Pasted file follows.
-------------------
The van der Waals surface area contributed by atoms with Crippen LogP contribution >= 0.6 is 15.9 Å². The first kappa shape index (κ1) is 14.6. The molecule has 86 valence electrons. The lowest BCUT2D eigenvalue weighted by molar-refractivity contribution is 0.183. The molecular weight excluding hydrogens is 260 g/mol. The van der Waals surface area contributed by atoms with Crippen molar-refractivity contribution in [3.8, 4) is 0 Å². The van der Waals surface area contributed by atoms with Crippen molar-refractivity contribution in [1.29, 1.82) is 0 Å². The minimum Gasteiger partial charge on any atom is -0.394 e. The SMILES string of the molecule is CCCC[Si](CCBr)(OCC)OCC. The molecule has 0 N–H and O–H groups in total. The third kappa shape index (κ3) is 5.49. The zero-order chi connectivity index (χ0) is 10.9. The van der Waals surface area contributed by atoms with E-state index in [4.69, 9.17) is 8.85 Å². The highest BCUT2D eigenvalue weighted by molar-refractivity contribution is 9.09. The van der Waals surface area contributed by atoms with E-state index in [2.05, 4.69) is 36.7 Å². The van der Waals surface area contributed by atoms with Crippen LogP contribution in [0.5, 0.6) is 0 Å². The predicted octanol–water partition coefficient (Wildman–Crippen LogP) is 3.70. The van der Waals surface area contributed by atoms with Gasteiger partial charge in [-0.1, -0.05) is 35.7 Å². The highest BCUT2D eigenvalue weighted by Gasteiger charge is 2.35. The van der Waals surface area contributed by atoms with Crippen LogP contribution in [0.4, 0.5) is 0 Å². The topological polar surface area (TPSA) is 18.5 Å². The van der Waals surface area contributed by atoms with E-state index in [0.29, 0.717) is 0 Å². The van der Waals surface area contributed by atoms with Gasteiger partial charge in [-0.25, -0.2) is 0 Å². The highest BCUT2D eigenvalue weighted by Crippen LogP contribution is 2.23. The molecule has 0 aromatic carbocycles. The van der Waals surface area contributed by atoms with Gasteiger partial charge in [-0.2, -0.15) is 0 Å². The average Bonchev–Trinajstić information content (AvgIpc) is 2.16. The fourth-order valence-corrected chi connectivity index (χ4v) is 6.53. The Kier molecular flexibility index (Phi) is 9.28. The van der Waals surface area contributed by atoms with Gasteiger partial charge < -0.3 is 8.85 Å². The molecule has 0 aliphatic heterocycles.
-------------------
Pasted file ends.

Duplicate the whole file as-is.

The van der Waals surface area contributed by atoms with Crippen LogP contribution >= 0.6 is 15.9 Å². The first kappa shape index (κ1) is 14.6. The molecule has 86 valence electrons. The lowest BCUT2D eigenvalue weighted by molar-refractivity contribution is 0.183. The molecular weight excluding hydrogens is 260 g/mol. The van der Waals surface area contributed by atoms with Crippen molar-refractivity contribution in [3.8, 4) is 0 Å². The van der Waals surface area contributed by atoms with Crippen molar-refractivity contribution in [1.29, 1.82) is 0 Å². The minimum Gasteiger partial charge on any atom is -0.394 e. The SMILES string of the molecule is CCCC[Si](CCBr)(OCC)OCC. The molecule has 0 N–H and O–H groups in total. The third kappa shape index (κ3) is 5.49. The zero-order chi connectivity index (χ0) is 10.9. The van der Waals surface area contributed by atoms with E-state index in [4.69, 9.17) is 8.85 Å². The highest BCUT2D eigenvalue weighted by molar-refractivity contribution is 9.09. The van der Waals surface area contributed by atoms with E-state index in [2.05, 4.69) is 36.7 Å². The van der Waals surface area contributed by atoms with Crippen LogP contribution in [0.5, 0.6) is 0 Å². The predicted octanol–water partition coefficient (Wildman–Crippen LogP) is 3.70. The van der Waals surface area contributed by atoms with Gasteiger partial charge in [-0.1, -0.05) is 35.7 Å². The highest BCUT2D eigenvalue weighted by Gasteiger charge is 2.35. The van der Waals surface area contributed by atoms with Crippen LogP contribution in [0.4, 0.5) is 0 Å². The topological polar surface area (TPSA) is 18.5 Å². The van der Waals surface area contributed by atoms with E-state index in [0.29, 0.717) is 0 Å². The van der Waals surface area contributed by atoms with Gasteiger partial charge in [-0.25, -0.2) is 0 Å². The highest BCUT2D eigenvalue weighted by Crippen LogP contribution is 2.23. The molecule has 0 aromatic carbocycles. The van der Waals surface area contributed by atoms with Gasteiger partial charge in [-0.2, -0.15) is 0 Å². The average Bonchev–Trinajstić information content (AvgIpc) is 2.16. The fourth-order valence-corrected chi connectivity index (χ4v) is 6.53. The Kier molecular flexibility index (Phi) is 9.28. The van der Waals surface area contributed by atoms with Gasteiger partial charge < -0.3 is 8.85 Å². The molecule has 0 aliphatic heterocycles.